More than 70 per cent of Earth’s fresh water resources are present in the form of ice, many of them cloaked over the mountainous ranges at higher altitudes (National Snow and Ice Data center, 2010). Snow packs, literally huge packs of snow covering mountain tops, are probably the best instance to enunciate the importance of frozen water as a valuable resource. These snow packs are indispensable suppliers of fresh water for the habitation, wildlife or human, that generally shelters at the foothills of lofty mountains. Case in point, the settlements in Colorado rely on the timely melting of snow packs facilitating supply of fresh water for drinking, several industrial processes and is crucial for the flora and fauna residing in the surrounding landscape (National Park Service, 2011).
However, a rather menacing dilemma hangs over these very settlements when recent drifts in the climate have caused the snow packs to behave errantly. Global demand for attention towards the threat of global warming has alerted almost the entirity of humanity about the melting of polar ice caps. But many dwellers of the picturesque foothills sleep oblivious to the crisis literally shadowing them. The greenhouse effect, a term now extensively familiarized amongst the masses, and its intensification due to ever-rising air pollution has led to drastic changes in the weather, more dramatically around the mountainous regions.
The formation of snow pack relies dedicatedly on the delicate balance between precipitation of humidity and the radiation from the atmosphere and from the ground below. The current model of climate change due to global warming suggests that there has been an unmistakable increase in the amount of precipitation at higher altitudes due to change in water currents across oceans, a direct consequence of melting polar ice caps. This altered behavior has led to an obvious rise in the levels of snow packs formed at higher altitudes. Compared to past records, there has been tremendous increase in the heights of these snow packs, which to a naïve bystander would look mesmerizing and rather friendly for the water supply (The New York Times, May, 2011).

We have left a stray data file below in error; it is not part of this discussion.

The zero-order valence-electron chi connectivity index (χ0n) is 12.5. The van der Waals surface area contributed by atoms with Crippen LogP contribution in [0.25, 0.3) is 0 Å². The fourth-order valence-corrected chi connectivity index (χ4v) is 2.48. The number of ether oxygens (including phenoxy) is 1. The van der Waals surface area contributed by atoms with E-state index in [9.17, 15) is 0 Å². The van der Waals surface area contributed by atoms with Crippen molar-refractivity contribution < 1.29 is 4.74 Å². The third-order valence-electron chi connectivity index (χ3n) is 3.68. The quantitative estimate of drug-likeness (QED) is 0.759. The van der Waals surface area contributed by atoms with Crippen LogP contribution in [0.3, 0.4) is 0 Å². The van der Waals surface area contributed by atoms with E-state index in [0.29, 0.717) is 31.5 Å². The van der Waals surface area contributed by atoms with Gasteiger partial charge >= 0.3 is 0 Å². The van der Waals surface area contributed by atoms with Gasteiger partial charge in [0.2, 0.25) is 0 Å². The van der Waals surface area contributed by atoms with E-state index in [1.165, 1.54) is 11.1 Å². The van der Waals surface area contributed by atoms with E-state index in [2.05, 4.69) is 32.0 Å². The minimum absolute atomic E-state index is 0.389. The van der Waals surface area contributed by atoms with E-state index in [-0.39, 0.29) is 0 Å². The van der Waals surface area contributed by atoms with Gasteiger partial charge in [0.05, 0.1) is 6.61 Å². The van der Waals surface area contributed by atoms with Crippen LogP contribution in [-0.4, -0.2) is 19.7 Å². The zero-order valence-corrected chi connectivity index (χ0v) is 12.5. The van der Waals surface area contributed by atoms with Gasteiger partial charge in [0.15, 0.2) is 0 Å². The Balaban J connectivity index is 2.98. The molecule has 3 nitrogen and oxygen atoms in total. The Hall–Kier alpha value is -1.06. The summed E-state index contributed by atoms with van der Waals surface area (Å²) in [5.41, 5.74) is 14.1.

However, the elevated and earlier arrival of summer heat has multiplied the peril. Due to the accumulation of green house gases (like CFCs, smokes from fossil fuels, Methane etc.) has led to a direct hype in heat levels around the globe. The same disruption of natural heat radiation has caused the snow packs to melt early and more quickly. Indeed, the most prominent threat faced by most of the settlements in and around California and New Mexico is the sudden thaw of these monstrous snow packs.
Sudden and rapid melting of snow packs can almost instantaneously cause floods in the foothills. The glaciers and rivers originated in these snow pack covered mountains have a high probability to overflow above the threatening levels. Incidences have already occurred in Montana revealing to the world the damage snow packs can cause if altered in their core behavior.
Another major danger this effect raises almost with a conniving intent is something called Albedo effect. The quick melting of snow packs would unleash the ground below and hence facilitate more radiation absorption and emission, up-regulating the radiation levels. This in turn acts as a positive loop causing more melting of snow.
This early clearing of snow pack then leaves almost no source of water left in the later seasons when there is a greater need for it. This can cause severe shortage and almost decapitating impact on the settlements. The present wildlife would be automatically affected by this chaotic melting of snow packs, first flooding their habitat and then pushing it into a drought-like catastrophe.
It is high time now that the researchers who have well-dug deep in the marshes examining climate changes to get out and do something about it. The hazards of melting ice caps and global warming have now started to illustrate themselves on a much grass root level in the form of snow pack melting. It seems that their remains only one way out of this dilemma, and that is to hope for a better tomorrow and build towards it by reducing global warming.